(* "Jihye" is Kim Jong Un's contribution to North Korea's ideology. It translates as "Wisdom" and emphasizes preparedness for disasters and a high level of awareness about the world. It is similar to "Songun", but it is adapted for the Zombie Age.)
How did Russia respond?
They didn't have any idea what we had done until more than a year later. By that time we had rebuilt most of Seutoku, or what the Russians called Vladivostok, and fortified all the borders as heavily as our others. At first they were very angry and threatened us, despite the fact most of their homeland was inundated with the undead. We counter-acted with an offer of reparations in the form of weapons, ammunition, and grain, which they quickly accepted.
With the Maritime Territory occupied, how did the DPRK's situation improve?
We could feed everyone, clothe everyone, and house everyone. Our defence was shored up, and we had the smallest casualty ratios in the whole war. Only the Vatican City and Liechtenstein had smaller percentages of population die, and even in terms of pure numbers dead we ranked the fourth-lowest. When the world started to fight back and go on the offensive, we provided industrial and material aid to the Chinese and our South Korean brothers, and we traded with the Americans and the remaining Latin American states. [She chuckles]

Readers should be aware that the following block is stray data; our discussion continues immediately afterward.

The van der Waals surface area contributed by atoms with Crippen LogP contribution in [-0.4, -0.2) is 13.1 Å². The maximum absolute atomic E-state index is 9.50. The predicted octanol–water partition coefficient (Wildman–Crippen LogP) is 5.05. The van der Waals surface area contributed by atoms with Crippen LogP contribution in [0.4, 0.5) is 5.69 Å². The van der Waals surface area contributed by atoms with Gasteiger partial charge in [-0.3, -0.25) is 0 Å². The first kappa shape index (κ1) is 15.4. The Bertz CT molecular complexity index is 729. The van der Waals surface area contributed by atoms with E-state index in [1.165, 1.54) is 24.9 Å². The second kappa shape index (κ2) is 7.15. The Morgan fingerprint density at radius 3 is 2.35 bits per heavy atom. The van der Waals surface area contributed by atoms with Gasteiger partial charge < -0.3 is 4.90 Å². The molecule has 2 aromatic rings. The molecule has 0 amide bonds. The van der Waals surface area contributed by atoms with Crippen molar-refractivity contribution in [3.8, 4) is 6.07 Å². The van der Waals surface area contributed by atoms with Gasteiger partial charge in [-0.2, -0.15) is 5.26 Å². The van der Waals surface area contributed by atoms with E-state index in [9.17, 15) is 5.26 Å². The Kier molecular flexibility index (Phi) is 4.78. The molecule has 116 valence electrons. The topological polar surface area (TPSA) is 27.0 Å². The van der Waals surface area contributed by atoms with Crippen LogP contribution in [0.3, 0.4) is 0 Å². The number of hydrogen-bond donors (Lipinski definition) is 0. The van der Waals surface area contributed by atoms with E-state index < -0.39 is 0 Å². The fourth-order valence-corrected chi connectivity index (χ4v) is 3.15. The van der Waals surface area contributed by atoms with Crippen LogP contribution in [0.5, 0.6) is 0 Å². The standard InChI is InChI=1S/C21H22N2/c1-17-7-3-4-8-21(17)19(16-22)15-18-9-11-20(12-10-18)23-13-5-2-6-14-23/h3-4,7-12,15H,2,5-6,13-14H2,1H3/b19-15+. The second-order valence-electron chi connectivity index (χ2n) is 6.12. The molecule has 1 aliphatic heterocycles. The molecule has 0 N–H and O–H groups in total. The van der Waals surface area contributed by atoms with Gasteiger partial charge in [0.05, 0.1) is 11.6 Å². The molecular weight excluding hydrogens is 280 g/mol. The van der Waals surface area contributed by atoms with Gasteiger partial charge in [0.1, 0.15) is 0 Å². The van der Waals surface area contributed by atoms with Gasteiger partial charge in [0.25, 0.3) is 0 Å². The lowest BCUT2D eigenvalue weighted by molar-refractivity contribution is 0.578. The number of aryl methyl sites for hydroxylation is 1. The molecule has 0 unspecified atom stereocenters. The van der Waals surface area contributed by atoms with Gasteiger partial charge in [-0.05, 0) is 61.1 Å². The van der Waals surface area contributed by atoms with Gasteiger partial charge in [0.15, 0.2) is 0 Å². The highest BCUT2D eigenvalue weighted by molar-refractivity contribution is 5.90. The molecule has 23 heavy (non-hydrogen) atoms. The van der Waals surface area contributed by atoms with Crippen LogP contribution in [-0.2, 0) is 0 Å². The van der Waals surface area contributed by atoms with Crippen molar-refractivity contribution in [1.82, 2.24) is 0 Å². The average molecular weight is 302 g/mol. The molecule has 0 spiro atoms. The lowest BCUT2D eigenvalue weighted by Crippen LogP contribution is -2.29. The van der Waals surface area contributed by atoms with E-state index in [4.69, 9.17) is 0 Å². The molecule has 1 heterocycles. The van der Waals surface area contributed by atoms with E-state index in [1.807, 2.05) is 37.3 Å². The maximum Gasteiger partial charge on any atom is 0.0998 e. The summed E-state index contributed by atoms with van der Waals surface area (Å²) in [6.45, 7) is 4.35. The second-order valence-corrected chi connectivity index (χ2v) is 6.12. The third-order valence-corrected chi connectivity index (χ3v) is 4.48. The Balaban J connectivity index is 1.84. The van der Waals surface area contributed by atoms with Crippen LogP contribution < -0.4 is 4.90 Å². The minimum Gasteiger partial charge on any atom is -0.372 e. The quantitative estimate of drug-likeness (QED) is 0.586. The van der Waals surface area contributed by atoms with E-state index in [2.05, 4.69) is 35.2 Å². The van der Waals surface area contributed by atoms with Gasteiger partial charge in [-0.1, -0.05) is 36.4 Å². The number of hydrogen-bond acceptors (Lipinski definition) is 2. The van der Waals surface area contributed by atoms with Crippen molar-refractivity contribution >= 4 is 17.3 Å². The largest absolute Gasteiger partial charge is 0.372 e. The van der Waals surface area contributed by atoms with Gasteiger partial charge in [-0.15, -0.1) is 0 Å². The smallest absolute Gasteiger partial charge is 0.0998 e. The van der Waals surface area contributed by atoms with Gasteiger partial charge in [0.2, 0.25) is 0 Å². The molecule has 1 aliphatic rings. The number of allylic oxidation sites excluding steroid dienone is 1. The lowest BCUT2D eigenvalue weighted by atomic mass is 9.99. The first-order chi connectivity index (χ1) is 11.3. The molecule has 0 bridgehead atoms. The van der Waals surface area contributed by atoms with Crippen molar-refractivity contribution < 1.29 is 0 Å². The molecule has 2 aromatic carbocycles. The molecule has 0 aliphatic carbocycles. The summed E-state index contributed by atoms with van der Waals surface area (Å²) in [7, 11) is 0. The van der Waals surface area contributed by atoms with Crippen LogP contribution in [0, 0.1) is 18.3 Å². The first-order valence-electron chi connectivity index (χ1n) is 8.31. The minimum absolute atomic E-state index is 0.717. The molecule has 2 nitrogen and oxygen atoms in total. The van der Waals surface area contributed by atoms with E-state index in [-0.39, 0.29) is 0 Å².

It was satisfying to see you imperialists using North Korean helicopters and computers, as well as our computer systems.
Did the KPA participate in any of the offensives?
No, that would have violated Jihye. We had one offensive operation in the whole war, and that was our most dangerous moment. Had a mega-swarm attacked the Sikhote Mountains or crossed the Ussuri before we reached it, we would have lost hundreds of thousands, and our defences may have even buckled. We provided air support for China and South Korea, but we consider it the best service to humanity to preserve and develop the Democratic People's Republic. We are conditioned to siege, loyal to the Supreme Leader and the party, and we will defend our country with the lives of every last man, woman, and child.
There was a motion in the National People's Assembly a few weeks ago to increase trade with Cuba, to introduce some foreign consumer goods into the economy. I took the floor and said:
"We cannot afford to relax our defences or our ideals! Does Juche mean nothing to you? Or Songun? Or Jihye? What the Korean People must always know is that we can only depend upon ourselves. No one else!"
[She looks at me sternly, stubbing out her cigarette.]
No one else.